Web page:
C. S. Lewis
The writings of C. S. Lewis have been some of my most treasured resources for over 50 years, so this beginning collection of references and quotes is not representative.
Abolition of Man
"a conclusion in the imperative mood out of premises in the indicative mood: and though he continues trying to all eternity he cannot succeed, for the thing is impossible."
Appendix: Points out that law codes across civilizations and throughout history (Egyptian, Babylonian, Greek, Ancient Indian, Chinese, etc.) reveal a continual resurfacing of the same basic moral standards - do not murder, commit adultery, break promises, take another's property, bear false testimony, or defraud. pp83-101.
Lewis in Miracles cited by Lennox on p42 of God and Stephen Hawking, saying about the laws of nature:
"They produce no events: they state the pattern to which every event - if only it can be induced to happen - must conform, just as the rules of arithmetic state the pattern to which all transactions with money must conform - if only you can get hold of any money. Thus in one sense the laws of Nature cover the whole field of space and time; in another, what they leave out is precisely the whole real universe - the incessant torrent of actual events which makes up true history. That must come from somewhere else. To think the laws can produce it is like thinking that you can create real money by simply doing sums. For every law, in the last resort, says: If you have A, then you will get B." But first catch your A: the laws won't do it for you."
Laws give us only a universe of "Ifs and Ands": not this universe which actually exists. What we know through laws and general principles is a series of connections. But, in order for there to be a real universe, the connections must be given something to connect; a torrent of opaque actualities must be fed into the pattern. If God created the world then He is precisely the source of this torrent, and it alone gives our truest principles anything to be true about. But if God is the ultimate source of all concrete, individual things and events, then God Himself must be concrete, and individual in the highest degree. Unless the origin of all other things were itself concrete and individual, nothing else could be so; for there is no conceivable means whereby what is abstract or general could itself produce concrete reality. Book-keeping, continued to eternity, could never produce one farthing." p63, 90-91.
The Problem of Pain
"It is impossible at this point not to remember a certain sacred story which, though never included in the creeds, has been widely believed in the Church and seems to be implied in several Dominical, Pauline and Johannine utterances - I mean the story that man was not the first creature to rebel against the Creator, but that some older, mightier being long since became apostate and is now the emperor of darkness and (significantly) the Lord of this world." p119
"It seems to me, therefore, a reasonable supposition, that some mighty created power had already been at work for ill on the material universe, or the solar system, or, at least, the planet Earth, before ever man came on the scene; and that when man fell, someone had, indeed tempted him .. If there is such a power, as I myself believe, it may well have corrupted the animal creation before man appeared." p122-123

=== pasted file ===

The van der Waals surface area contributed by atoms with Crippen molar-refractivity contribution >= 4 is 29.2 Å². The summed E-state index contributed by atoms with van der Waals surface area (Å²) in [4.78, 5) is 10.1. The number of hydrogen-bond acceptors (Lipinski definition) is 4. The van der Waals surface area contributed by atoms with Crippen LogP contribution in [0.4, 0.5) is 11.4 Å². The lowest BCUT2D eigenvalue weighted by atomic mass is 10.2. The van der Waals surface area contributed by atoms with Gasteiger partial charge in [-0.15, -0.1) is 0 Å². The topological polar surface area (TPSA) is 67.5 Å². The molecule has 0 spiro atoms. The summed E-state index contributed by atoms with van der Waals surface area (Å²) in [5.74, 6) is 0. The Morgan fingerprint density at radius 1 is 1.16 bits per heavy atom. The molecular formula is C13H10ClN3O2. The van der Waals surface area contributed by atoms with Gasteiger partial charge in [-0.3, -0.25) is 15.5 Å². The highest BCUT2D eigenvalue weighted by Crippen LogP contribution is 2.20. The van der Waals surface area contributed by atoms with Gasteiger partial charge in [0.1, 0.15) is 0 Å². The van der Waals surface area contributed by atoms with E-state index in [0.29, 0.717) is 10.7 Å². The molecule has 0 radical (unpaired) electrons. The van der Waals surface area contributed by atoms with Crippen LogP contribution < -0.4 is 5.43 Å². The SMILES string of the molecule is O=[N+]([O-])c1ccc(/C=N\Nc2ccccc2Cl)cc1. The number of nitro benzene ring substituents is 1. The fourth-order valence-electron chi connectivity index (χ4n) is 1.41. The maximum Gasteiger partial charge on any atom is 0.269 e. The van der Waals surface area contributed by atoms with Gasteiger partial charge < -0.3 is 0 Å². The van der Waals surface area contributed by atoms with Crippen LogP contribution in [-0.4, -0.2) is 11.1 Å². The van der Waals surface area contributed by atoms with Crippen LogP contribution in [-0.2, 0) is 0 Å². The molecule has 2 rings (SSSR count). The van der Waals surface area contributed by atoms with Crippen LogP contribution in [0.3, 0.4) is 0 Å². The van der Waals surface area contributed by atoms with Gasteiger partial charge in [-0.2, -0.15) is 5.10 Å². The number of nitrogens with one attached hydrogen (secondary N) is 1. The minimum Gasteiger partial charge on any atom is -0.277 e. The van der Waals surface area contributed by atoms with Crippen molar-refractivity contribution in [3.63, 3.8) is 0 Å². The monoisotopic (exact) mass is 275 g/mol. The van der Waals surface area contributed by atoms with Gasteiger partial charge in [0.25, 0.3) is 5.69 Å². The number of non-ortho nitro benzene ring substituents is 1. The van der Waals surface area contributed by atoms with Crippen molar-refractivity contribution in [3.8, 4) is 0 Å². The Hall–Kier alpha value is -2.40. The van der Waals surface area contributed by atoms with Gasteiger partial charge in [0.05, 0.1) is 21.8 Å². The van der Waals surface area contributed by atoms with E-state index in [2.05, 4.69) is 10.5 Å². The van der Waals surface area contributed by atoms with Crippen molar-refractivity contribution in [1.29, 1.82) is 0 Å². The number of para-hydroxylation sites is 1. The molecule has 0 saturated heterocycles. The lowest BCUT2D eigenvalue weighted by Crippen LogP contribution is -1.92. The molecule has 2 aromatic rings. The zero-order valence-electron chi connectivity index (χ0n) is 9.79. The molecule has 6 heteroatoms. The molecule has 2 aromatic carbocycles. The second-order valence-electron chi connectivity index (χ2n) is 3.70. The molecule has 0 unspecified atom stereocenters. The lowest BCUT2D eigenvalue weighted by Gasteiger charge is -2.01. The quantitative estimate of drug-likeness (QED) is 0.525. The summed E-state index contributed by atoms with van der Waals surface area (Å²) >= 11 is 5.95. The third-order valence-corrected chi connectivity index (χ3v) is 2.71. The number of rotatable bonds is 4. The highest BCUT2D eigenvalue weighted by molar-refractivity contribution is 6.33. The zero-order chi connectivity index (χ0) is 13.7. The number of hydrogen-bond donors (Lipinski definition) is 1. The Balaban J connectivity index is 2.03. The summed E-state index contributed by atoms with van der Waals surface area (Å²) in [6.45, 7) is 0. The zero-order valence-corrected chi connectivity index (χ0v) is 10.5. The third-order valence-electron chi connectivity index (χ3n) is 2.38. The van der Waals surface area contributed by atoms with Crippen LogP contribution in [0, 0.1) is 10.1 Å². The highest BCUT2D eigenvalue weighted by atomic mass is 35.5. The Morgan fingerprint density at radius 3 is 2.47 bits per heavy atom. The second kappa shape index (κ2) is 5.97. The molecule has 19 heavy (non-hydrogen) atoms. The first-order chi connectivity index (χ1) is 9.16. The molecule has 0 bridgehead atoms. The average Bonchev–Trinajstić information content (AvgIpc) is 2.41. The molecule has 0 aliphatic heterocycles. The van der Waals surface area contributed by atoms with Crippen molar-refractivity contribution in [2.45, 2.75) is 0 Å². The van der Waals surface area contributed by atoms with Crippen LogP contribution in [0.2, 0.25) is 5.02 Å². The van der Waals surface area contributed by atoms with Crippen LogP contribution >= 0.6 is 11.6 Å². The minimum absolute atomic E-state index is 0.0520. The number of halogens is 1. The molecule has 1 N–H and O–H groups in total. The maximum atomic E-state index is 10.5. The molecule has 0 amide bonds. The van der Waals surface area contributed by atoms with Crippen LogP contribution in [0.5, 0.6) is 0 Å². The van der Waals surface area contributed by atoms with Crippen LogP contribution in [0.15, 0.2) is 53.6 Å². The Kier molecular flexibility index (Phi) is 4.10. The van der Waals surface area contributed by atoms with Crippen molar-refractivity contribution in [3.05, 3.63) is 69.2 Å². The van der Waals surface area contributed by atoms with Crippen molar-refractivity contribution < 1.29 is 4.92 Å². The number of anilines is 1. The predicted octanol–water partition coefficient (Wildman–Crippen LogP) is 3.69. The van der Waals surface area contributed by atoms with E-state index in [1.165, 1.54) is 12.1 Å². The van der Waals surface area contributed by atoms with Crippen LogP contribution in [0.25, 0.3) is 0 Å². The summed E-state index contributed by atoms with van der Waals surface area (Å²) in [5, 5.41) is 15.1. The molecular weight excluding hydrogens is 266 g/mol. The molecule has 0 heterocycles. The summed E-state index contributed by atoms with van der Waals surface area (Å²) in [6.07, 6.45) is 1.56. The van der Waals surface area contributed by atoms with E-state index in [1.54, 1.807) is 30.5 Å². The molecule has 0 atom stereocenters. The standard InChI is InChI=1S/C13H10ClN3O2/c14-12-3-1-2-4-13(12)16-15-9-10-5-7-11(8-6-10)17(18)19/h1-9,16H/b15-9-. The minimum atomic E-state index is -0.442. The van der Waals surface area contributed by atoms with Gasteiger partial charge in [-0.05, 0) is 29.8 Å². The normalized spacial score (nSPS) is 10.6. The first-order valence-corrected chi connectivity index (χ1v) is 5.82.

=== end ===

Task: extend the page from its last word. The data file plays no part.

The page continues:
Lennox refers to these passages on p84 of "Seven Days that Divide the World" in regard to the fall of man.
God in the Dock
"Is Theology Poetry?""I was taught at school, when I had done a sum, to 'prove my answer.' The proof or verification of my Christian answer to the cosmic sum is this. When I accept Theology I may find difficulties, at this point or that, in harmonising it with some particular truths which are imbedded in the mythical cosmology derived from science. But I can get in, or allow for, science as a whole. Granted that Reason is prior to matter and that the light of that primal Reason illuminates finite minds, I can understand how men should come, by observation and inference, to know a lot about the universe they live in. If, on the other hand, I swallow the scientific cosmology as a whole, then not only can I not fit in Christianity, but I cannot even fit in science. If minds are wholly dependent on brains, and brains on biochemistry, and biochemistry (in the long run) on the meaningless flux of atoms, I cannot understand how the thought of those minds should have any more significance than the sound of the wind in the trees. And this is to me the final test. When I am awake I can, in some degree, account for and study my dream. The dragon that pursued me last night can be fitted into my waking world. I know that there are such things as dreams; I know that I had eaten an indigestible dinner; I know that a man of my reading might be expected to dream of dragons. But while in the nightmare I could not have fitted in my waking experience. The waking world is judged more real because it can thus contain the dreaming world; the dreaming world is judged less real because it cannot contain the waking one. For the same reason I am certain that in passing from the scientific points of view to the theological, I have passed from dream to waking. Christian theology can fit in science, art, morality, and the sub-Christian religions. The scientific point of view cannot fit in any of these things, not even science itself. I believe in Christianity as I believe that the Sun has risen, not only because I see it, but because by it I see everything else."
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